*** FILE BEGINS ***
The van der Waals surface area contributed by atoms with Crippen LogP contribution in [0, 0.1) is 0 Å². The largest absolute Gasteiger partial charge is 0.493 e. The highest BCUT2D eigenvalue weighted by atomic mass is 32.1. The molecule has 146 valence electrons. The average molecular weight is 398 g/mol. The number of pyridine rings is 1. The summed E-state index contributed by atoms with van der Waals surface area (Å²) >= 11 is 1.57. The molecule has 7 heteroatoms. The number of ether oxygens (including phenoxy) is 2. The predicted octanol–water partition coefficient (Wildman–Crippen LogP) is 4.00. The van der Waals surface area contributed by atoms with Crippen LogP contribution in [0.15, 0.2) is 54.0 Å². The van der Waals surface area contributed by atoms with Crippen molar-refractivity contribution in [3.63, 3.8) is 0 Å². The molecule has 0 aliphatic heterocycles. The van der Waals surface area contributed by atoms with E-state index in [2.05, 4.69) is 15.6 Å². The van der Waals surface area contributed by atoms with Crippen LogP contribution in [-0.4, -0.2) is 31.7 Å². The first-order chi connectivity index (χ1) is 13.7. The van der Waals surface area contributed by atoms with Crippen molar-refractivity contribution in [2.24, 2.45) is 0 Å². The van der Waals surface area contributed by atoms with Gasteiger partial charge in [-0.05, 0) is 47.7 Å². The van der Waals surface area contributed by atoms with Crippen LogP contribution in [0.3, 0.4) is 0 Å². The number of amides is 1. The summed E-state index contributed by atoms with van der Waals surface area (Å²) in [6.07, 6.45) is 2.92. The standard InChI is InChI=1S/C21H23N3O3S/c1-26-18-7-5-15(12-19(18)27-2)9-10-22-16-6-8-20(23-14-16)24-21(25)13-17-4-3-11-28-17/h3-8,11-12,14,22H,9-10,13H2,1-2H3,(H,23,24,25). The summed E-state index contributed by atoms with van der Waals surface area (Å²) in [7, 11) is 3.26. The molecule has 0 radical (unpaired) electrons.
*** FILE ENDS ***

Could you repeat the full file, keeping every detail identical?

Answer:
The van der Waals surface area contributed by atoms with Crippen LogP contribution in [0, 0.1) is 0 Å². The largest absolute Gasteiger partial charge is 0.493 e. The highest BCUT2D eigenvalue weighted by atomic mass is 32.1. The molecule has 146 valence electrons. The average molecular weight is 398 g/mol. The number of pyridine rings is 1. The summed E-state index contributed by atoms with van der Waals surface area (Å²) >= 11 is 1.57. The molecule has 7 heteroatoms. The number of ether oxygens (including phenoxy) is 2. The predicted octanol–water partition coefficient (Wildman–Crippen LogP) is 4.00. The van der Waals surface area contributed by atoms with Crippen LogP contribution in [0.15, 0.2) is 54.0 Å². The van der Waals surface area contributed by atoms with Crippen molar-refractivity contribution in [3.63, 3.8) is 0 Å². The molecule has 0 aliphatic heterocycles. The van der Waals surface area contributed by atoms with E-state index in [2.05, 4.69) is 15.6 Å². The van der Waals surface area contributed by atoms with Crippen LogP contribution in [-0.4, -0.2) is 31.7 Å². The first-order chi connectivity index (χ1) is 13.7. The van der Waals surface area contributed by atoms with Crippen molar-refractivity contribution in [2.24, 2.45) is 0 Å². The van der Waals surface area contributed by atoms with Gasteiger partial charge in [-0.05, 0) is 47.7 Å². The van der Waals surface area contributed by atoms with Crippen LogP contribution in [0.3, 0.4) is 0 Å². The number of amides is 1. The summed E-state index contributed by atoms with van der Waals surface area (Å²) in [6.07, 6.45) is 2.92. The standard InChI is InChI=1S/C21H23N3O3S/c1-26-18-7-5-15(12-19(18)27-2)9-10-22-16-6-8-20(23-14-16)24-21(25)13-17-4-3-11-28-17/h3-8,11-12,14,22H,9-10,13H2,1-2H3,(H,23,24,25). The summed E-state index contributed by atoms with van der Waals surface area (Å²) in [7, 11) is 3.26. The molecule has 0 radical (unpaired) electrons.